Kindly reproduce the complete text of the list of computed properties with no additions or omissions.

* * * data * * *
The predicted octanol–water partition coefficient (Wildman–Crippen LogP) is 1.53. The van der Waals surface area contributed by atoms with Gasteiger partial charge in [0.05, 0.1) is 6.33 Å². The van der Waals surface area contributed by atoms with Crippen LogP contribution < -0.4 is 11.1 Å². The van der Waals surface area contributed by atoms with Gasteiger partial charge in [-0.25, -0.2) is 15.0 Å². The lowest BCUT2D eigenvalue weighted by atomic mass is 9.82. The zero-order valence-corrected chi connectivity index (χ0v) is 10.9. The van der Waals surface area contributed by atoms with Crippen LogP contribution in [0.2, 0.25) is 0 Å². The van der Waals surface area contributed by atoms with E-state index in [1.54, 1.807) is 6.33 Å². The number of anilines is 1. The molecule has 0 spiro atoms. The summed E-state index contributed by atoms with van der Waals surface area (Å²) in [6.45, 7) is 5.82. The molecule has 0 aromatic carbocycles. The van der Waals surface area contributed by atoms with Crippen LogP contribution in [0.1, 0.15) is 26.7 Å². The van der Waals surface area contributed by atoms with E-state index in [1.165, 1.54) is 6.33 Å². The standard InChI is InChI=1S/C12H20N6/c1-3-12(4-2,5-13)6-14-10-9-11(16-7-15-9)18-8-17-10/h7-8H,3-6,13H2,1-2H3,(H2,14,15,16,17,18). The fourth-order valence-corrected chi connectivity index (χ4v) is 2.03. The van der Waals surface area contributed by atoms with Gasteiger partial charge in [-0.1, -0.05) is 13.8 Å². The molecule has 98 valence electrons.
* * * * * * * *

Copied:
The predicted octanol–water partition coefficient (Wildman–Crippen LogP) is 1.53. The van der Waals surface area contributed by atoms with Gasteiger partial charge in [0.05, 0.1) is 6.33 Å². The van der Waals surface area contributed by atoms with Crippen LogP contribution < -0.4 is 11.1 Å². The van der Waals surface area contributed by atoms with Gasteiger partial charge in [-0.25, -0.2) is 15.0 Å². The lowest BCUT2D eigenvalue weighted by atomic mass is 9.82. The zero-order valence-corrected chi connectivity index (χ0v) is 10.9. The van der Waals surface area contributed by atoms with Crippen LogP contribution in [0.2, 0.25) is 0 Å². The van der Waals surface area contributed by atoms with E-state index in [1.54, 1.807) is 6.33 Å². The number of anilines is 1. The molecule has 0 spiro atoms. The summed E-state index contributed by atoms with van der Waals surface area (Å²) in [6.45, 7) is 5.82. The molecule has 0 aromatic carbocycles. The van der Waals surface area contributed by atoms with Crippen LogP contribution in [0.1, 0.15) is 26.7 Å². The van der Waals surface area contributed by atoms with E-state index in [1.165, 1.54) is 6.33 Å². The standard InChI is InChI=1S/C12H20N6/c1-3-12(4-2,5-13)6-14-10-9-11(16-7-15-9)18-8-17-10/h7-8H,3-6,13H2,1-2H3,(H2,14,15,16,17,18). The fourth-order valence-corrected chi connectivity index (χ4v) is 2.03. The van der Waals surface area contributed by atoms with Gasteiger partial charge in [-0.1, -0.05) is 13.8 Å². The molecule has 98 valence electrons.